4 out of 4 stars
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The Warramungas War by Greg Kater is a book of friendship, loyalty, and trust of two men. The setting is World War II in North Africa, but this is not another book about World War II. We meet Lieutenant James (Jamie) Munro in the middle of battle, pinned down by enemy fire. His rifle out of reach, his knapsack riddled with bullets, he uncomfortably wonders how long before he can move. Suddenly there is someone beside him, and this is how we meet Corporal Jack (Jacko) O'Brien. Jacko makes an unbelievable shot, and they can move. Jacko leaves with the intelligence that Jamie had gathered and comes back to find him wounded.
From this meeting on the battlefield to beyond the end of the war, these two work together as friends. Jamie needs to recover from his wounds; he is asked to go to Cairo to not only heal but to become an operative for MI 6. He takes Jacko along. They meet Johnny who becomes their boss and liaison with MI 6. As they start surveillance, they meet some lovely women who help them obtain and also pass the information along. After the war in Africa ends, they continue their work in Australia.
The book is very well written. The story moves along without dragging. The details of the war, while giving the story substance and anchors the action, remain in the background. The writer gives us room to use our imagination as his descriptions of places and people are scanty. We are told that this woman is beautiful and has green eyes or that the restaurant is ornate. What fun use my interpretation of beauty! It was particularly interesting that Jacko was half-Aborigine; therefore, some insights into that culture were included as well.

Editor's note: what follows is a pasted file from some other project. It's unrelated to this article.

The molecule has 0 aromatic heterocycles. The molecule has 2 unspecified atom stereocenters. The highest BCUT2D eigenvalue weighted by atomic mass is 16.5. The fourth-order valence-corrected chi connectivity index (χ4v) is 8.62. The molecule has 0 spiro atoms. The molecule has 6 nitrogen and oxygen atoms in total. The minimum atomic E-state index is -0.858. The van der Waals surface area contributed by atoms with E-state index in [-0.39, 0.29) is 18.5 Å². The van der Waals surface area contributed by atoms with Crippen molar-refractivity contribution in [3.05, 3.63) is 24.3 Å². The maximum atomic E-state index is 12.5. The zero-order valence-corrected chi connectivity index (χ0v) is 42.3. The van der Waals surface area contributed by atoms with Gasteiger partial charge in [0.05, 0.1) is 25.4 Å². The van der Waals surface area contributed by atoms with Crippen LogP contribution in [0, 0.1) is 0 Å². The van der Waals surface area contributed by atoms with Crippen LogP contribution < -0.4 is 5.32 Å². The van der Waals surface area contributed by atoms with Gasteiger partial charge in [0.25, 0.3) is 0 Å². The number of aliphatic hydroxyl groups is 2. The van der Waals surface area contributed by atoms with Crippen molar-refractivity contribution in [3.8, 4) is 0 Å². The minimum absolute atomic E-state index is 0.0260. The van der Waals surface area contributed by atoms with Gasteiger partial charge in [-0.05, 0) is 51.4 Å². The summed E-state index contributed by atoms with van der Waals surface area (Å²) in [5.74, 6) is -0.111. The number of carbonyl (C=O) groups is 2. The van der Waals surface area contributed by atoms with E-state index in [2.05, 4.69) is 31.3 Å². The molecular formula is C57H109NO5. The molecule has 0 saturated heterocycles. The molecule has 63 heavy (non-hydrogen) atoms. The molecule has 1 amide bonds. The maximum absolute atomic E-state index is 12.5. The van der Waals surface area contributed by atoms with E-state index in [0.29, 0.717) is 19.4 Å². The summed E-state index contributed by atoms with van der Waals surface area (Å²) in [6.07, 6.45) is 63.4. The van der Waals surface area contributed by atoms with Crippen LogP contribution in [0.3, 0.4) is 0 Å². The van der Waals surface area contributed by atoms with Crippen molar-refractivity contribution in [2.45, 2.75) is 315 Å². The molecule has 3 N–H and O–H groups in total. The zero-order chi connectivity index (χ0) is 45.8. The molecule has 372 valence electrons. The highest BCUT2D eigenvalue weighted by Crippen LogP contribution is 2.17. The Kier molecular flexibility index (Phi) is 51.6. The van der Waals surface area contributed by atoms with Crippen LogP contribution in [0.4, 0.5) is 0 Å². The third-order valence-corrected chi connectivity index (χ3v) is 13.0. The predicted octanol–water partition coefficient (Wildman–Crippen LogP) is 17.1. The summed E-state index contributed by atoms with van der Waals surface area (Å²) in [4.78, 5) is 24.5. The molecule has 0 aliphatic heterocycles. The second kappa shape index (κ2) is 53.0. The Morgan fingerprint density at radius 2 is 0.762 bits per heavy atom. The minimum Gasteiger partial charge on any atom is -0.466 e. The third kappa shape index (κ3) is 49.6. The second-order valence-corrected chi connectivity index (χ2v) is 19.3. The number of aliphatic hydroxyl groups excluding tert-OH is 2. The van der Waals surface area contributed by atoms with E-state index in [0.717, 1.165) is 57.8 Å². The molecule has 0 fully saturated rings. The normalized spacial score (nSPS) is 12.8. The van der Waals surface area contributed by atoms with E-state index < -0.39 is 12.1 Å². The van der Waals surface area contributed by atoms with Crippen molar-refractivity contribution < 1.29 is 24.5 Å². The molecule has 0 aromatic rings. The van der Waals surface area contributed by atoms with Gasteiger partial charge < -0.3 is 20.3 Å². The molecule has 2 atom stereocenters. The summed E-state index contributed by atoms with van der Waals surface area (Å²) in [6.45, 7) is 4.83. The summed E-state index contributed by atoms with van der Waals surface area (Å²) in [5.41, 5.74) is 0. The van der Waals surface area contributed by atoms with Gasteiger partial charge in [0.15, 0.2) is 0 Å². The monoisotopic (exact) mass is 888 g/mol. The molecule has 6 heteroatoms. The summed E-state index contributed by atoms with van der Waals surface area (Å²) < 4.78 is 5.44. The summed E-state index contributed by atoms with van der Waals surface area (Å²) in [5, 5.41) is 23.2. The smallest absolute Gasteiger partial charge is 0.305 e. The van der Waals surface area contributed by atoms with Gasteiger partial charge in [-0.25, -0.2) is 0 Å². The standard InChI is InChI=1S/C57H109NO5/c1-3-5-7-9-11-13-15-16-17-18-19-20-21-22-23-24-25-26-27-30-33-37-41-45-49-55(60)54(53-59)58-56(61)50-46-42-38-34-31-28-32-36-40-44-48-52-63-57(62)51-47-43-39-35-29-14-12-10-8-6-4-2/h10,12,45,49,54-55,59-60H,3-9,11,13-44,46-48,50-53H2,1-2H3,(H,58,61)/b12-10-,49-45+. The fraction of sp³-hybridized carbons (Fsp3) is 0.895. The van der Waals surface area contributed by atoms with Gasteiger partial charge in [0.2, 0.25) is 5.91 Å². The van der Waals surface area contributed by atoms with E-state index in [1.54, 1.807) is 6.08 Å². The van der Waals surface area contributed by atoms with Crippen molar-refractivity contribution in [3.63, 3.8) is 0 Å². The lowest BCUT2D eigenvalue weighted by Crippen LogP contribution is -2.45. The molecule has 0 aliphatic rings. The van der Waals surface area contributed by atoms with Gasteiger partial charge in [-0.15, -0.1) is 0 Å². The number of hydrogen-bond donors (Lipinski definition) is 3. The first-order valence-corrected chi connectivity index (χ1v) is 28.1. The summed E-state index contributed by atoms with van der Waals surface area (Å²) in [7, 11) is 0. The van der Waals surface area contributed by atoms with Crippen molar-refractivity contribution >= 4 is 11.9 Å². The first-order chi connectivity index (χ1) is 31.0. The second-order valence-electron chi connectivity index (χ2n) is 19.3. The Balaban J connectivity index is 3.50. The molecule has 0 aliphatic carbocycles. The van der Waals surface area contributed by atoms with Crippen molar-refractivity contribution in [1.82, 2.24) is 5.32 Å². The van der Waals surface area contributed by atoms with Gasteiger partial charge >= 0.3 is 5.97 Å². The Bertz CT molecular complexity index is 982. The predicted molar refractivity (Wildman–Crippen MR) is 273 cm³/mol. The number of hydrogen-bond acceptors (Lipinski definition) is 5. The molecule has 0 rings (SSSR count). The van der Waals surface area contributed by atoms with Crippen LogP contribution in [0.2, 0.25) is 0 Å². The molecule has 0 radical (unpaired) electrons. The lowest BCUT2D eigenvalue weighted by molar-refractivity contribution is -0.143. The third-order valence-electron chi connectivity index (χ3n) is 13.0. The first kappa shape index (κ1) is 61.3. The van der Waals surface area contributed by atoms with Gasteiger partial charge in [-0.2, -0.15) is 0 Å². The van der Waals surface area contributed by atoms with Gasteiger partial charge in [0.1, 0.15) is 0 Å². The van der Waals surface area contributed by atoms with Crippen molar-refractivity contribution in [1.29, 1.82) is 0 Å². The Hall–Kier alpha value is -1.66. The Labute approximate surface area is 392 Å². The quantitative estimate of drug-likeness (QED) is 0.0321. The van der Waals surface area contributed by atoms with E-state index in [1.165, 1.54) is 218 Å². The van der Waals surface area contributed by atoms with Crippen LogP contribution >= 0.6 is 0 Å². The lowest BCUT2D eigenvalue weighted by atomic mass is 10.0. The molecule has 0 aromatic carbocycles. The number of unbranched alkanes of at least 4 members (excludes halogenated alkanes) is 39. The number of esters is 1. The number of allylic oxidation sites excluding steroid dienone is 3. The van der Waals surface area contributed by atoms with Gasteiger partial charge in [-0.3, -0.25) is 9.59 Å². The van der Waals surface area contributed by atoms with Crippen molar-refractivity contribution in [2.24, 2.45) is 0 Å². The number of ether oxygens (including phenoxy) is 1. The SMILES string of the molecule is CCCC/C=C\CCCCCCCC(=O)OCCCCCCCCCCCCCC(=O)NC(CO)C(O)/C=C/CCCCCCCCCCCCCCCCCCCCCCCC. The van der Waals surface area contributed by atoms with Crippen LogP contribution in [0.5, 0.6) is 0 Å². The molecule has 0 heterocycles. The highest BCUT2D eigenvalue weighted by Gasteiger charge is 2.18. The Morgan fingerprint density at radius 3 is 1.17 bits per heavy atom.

One thing seemed odd to me. The characters are Australian and English, yet all the measurements are in inches and yards. Ah, but this is historical fact. In Australia, the Imperial system was used until the early 1970s and is still common in some instances. I didn't know that. Thank you, Wikipedia!
I rate this book as 4 out of 4 stars. The book was well edited. It did not contain foul language or explicit scenes and had very little violence. This book does not limit itself to WWII buffs. It would appeal to readers of spy novels, mystery novels, those who would like to know a little of Australia and particularly those who want to read a good book.
The Warramunga's War
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